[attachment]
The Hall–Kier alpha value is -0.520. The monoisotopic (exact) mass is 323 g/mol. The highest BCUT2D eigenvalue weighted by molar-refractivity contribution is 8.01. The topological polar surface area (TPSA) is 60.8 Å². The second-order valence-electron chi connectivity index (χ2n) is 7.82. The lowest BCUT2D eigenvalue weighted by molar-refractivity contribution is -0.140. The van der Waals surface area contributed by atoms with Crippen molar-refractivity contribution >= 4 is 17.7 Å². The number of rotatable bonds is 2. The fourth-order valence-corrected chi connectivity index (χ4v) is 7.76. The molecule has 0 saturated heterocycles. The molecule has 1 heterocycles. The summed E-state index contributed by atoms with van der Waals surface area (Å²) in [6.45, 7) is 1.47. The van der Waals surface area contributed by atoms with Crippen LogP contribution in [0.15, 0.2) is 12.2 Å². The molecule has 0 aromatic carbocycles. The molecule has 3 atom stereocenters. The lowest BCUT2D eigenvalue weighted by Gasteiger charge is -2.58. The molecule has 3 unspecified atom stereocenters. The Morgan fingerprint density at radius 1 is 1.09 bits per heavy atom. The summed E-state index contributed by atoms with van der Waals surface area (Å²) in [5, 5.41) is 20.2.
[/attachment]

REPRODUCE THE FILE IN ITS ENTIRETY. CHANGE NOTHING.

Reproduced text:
The Hall–Kier alpha value is -0.520. The monoisotopic (exact) mass is 323 g/mol. The highest BCUT2D eigenvalue weighted by molar-refractivity contribution is 8.01. The topological polar surface area (TPSA) is 60.8 Å². The second-order valence-electron chi connectivity index (χ2n) is 7.82. The lowest BCUT2D eigenvalue weighted by molar-refractivity contribution is -0.140. The van der Waals surface area contributed by atoms with Crippen molar-refractivity contribution >= 4 is 17.7 Å². The number of rotatable bonds is 2. The fourth-order valence-corrected chi connectivity index (χ4v) is 7.76. The molecule has 0 saturated heterocycles. The molecule has 1 heterocycles. The summed E-state index contributed by atoms with van der Waals surface area (Å²) in [6.45, 7) is 1.47. The van der Waals surface area contributed by atoms with Crippen LogP contribution in [0.15, 0.2) is 12.2 Å². The molecule has 0 aromatic carbocycles. The molecule has 3 atom stereocenters. The lowest BCUT2D eigenvalue weighted by Gasteiger charge is -2.58. The molecule has 3 unspecified atom stereocenters. The Morgan fingerprint density at radius 1 is 1.09 bits per heavy atom. The summed E-state index contributed by atoms with van der Waals surface area (Å²) in [5, 5.41) is 20.2.